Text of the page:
When a series regular gets killed off before the opening credits of Avengers: Infinity War, it’s a way of announcing that, whoever controls the life-or-death fates of these characters—the Russo brothers? Kevin Feige? a majority vote of Marvel’s board?—they’re not fucking around. Not that any Marvel movie would ever foreswear “fucking around” completely; another term for that might be “irreverent, riffing, self-reflexive humor”, ample amounts of which have been central to Marvel’s identity ever since they started hiring comedy directors for action movies and launched an empire on Robert Downey Jr.’s insolent charm. But what it means is that, as the climaxes pile up, Infinity War has what lesser blockbusters fail at and lazy ones don’t even attempt: a palpable sense of stakes. (A lot of movies settle for “the world”, which means less and less these days if it isn’t handled right). It’s showmanship, of course—even a non-comic-book-reader knows that superhero deaths don’t tend to be permanent, especially when they’ve already signed on for sequels. But as long as moviegoers who never quite outgrew this shit (and don’t intend to) will pay $13 to greet silliness with reverence and vice-versa, it’s good to be in the hands of showmen who are not only talented, but feel devoted to their end of the bargain.
As the culmination of one of Hollywood history’s most ambitious act of serialization, Infinity War was never going to want for scale: come see dozens of superheroes, each of them with their own history, mythology, and comic bit, in a sustained cross-cut juggling act. Iron Man and Dr. Strange will clash egos and facial hair. Half of the Guardians of the Galaxy will team up with Spider-Man, the other half with Thor. The Hulk will crash down on earth and meet Black Panther. And all of them will unite to fight the extraterrestrial demi-god Thanos (Josh Brolin) who’s been floating around the edges for a decade and has one of those existential-minded plans to commit mass murder in the name of balance.
Balance is, of course, what such a scale calls for, and the juggling act of Infinity War gamely pulls it off. For one, this is lean and tight for a two-and-half-hour film: its momentum refocuses it on the pop epic it needs be whenever you worry it might get bogged down playing the hits or turn into Marvel’s Cavalcade All-Star Revue of 2018. The comic book action and emotions have enough moment-by-moment immediacy that you’re welcome to dive in even if you’ve had too much real life between installments to clearly remember who had which magical artifact where. (The merging of filmic size and TV narrative flow continues, even as both formats balloon). The gags that write themselves are fine; the gags that don’t are better. And if it took Marvel a long time to come up with villains who are as engaging as their heroes, Brolin fits the bill and lends the necessary grave personality to movie evil.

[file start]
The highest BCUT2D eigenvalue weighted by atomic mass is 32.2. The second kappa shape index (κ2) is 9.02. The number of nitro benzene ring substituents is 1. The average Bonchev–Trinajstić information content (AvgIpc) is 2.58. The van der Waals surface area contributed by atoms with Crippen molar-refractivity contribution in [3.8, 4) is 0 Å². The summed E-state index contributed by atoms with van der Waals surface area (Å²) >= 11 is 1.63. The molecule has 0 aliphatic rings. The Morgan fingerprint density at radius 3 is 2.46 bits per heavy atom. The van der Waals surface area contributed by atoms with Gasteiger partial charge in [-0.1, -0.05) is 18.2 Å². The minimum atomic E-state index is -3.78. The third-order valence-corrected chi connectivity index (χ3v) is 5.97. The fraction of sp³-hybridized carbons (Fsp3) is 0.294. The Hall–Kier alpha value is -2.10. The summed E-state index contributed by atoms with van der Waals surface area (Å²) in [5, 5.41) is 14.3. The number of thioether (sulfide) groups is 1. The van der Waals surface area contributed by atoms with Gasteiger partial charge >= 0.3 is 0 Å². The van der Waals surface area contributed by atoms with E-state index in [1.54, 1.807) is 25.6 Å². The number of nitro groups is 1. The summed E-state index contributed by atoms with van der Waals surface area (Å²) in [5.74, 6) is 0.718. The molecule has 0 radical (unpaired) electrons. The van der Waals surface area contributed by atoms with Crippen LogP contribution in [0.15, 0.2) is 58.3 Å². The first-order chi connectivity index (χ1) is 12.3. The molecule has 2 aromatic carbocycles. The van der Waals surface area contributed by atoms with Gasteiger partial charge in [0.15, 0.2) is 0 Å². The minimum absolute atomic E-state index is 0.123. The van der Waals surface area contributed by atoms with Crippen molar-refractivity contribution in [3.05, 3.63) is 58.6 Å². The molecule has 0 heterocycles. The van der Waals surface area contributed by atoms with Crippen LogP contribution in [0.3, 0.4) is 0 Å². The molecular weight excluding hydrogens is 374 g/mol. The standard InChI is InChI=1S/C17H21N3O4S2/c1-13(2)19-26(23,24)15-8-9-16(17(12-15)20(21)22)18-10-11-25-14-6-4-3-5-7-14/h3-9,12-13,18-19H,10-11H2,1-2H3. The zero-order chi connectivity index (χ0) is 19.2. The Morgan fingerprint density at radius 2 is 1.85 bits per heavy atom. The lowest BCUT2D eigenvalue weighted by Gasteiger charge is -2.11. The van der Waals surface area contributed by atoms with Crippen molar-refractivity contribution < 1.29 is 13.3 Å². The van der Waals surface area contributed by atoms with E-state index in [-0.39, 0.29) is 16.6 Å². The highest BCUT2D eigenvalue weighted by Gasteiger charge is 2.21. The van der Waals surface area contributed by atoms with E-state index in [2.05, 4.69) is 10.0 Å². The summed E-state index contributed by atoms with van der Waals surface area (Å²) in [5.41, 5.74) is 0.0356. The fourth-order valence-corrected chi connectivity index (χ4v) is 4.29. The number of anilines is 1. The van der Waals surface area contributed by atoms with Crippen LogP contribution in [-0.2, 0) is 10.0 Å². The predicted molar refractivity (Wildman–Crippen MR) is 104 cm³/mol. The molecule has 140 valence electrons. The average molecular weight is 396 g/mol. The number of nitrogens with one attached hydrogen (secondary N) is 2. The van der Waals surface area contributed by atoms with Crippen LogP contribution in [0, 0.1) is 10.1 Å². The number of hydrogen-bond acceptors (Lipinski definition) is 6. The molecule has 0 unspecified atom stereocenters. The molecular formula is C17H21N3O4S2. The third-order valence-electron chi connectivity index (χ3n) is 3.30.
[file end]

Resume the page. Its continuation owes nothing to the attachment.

Marvel’s peaks were never that high nor their valleys prolonged. Most of the franchise is a question of slight variations, even while the Russos’ Captain America movies got the best stories, Thor: Ragnarok was allowed to be uncommonly freaky, and Black Panther felt personal. But the tone and texture of Infinity War‘s “to be continued…” final scenes feel like something new for a series pushing twenty films. This is a film that bets, with success, that after ten years of backstories, good plots, bad plots, and plenty of fucking around, the best place to leave its audience is not the usual flashy animated end credits sequence, but a somber and portentous note. If there’s been a better cliff-hanger at the franchise-hungry multiplex in the last ten years, I haven’t seen it. So the compliment Infinity War deserves is both the finest and most basic you can give to this town’s showmen, especially those who take 150 minutes. When it was over, it left me wanting more. Here’s hoping they know how to finish.
Avengers: Infinity War is available anywhere you get your movies and all your friends have already seen it. To whom it may concern, it’s easily a much better movie than The Force Awakens.